If you could step in and change the outcome of a sexual assault, would you? How? What would you do? What would you say? And why?
Thousands of Ontario youth recently had the chance to experience this scenario during Sheatre‘s recent tour of the play, “Far From the Heart”, — an interactive, educational production addressing teen dating violence and abuse, presented to students in Grades 7 to 12 in 20 communities.
“We believe in the power of theatre and art to affect peace and social change,” said Joan Chandler, founding artistic director of Sheatre, a professional community arts company, established in 1985, and located near Owen Sound.
“It’s not just to do a show. It’s to provide kids with information and resources,” she said in a recent interview. “We are using theatre as a tool to have these conversations which are really crucial to have.”
The play, which is shown twice to the same audience, is ‘forum theatre’, a format used to address social issues. It begins with four teens, two girls and two boys, getting ready for a big party. For one character, 15-year-old Felicity, the ability to make decisions is clouded by drinking and inexperience. As the story unfolds, her boyfriend is controlling and abusive, her best friend deserts her, and the guy, who says he wants to help her, rapes her. Inappropriate language regarding women takes place.
But then the play is performed again, and this time, throughout the play, the audience has the opportunity to yell, “Stop”, at any moment and intervene by stepping into the characters’ roles and making different choices. The Joker character guides and discusses the intervention.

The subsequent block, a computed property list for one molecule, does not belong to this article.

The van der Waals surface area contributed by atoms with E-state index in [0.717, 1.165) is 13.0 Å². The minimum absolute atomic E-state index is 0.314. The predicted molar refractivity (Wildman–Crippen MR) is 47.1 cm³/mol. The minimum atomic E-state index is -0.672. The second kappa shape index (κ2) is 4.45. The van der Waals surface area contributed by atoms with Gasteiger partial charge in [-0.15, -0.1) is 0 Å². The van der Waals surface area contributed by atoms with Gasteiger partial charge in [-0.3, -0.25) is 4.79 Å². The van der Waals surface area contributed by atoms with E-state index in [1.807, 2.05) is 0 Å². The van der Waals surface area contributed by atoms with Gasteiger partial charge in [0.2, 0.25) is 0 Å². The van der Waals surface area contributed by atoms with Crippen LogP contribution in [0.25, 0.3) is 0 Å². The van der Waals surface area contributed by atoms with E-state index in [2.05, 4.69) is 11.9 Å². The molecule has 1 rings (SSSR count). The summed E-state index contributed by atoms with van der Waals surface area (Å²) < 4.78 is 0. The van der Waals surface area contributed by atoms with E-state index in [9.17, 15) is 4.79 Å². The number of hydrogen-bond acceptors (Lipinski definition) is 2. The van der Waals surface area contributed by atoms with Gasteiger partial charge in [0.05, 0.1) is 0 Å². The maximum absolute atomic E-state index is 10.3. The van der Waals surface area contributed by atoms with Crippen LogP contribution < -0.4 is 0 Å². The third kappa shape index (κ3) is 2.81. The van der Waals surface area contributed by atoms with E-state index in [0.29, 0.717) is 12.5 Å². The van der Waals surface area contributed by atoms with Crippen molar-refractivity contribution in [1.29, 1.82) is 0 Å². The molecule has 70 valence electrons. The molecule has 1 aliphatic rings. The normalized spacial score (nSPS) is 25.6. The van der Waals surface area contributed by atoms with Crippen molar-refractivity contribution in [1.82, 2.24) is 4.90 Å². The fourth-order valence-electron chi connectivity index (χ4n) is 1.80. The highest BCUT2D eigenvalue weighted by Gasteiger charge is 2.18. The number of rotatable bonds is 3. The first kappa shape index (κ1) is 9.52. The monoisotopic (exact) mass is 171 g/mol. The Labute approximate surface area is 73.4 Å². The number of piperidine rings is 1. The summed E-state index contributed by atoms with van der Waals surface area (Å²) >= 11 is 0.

Students were able to explore questions such as: what can someone do to improve the situation? what can Felicity do to stand up for herself? and who can help her?
Actor Keshia Palm, 24, who plays Felicity, said it has been fascinating to see the “completely different’ responses by students in different schools each time the play is performed.
“There are infinite possibilities we can explore with the kids, which is the really exciting part of the project — to see what the kids come up with, reflecting their school’s and community’s cultures,” she said.
The program is supported by a comprehensive educational package that includes interactive discussions, an educational guide, teacher training and in-class activities to help deliver the core curriculum in the areas of sexual health and violence prevention.
Debriefing followed each production, with discussions led by community facilitators such as social workers and police.
“It’s really fascinating to see both young men and young women come in and challenge attitudes, and the socially-conditioned responses young men are programmed to have,” added Chandler.
Actor Warren Bain, 30, who plays the Joker, calls the play “a rehearsal for reality”, presented co-operatively in a safe place.
“It’s a collective wake-up. It asks, ‘just because this is the way things are, is that the way things should be’?,” he said. “The whole process is designed really well. It’s honest and open, and leaves students with resources. It assumes they are intelligent and can help each other and that the conversation can keep happening. It opens doors.”
The play was first created 10 years ago, and Chandler says the issue of dating violence is still more important than ever.
“The problem is not getting any better. The issue is still there, and getting worse,” she said. “One of the key things in changing violence against women is to educate boys and girls and young men and young women. This isn’t something they talk about in school very often.”
By Melodie McCullough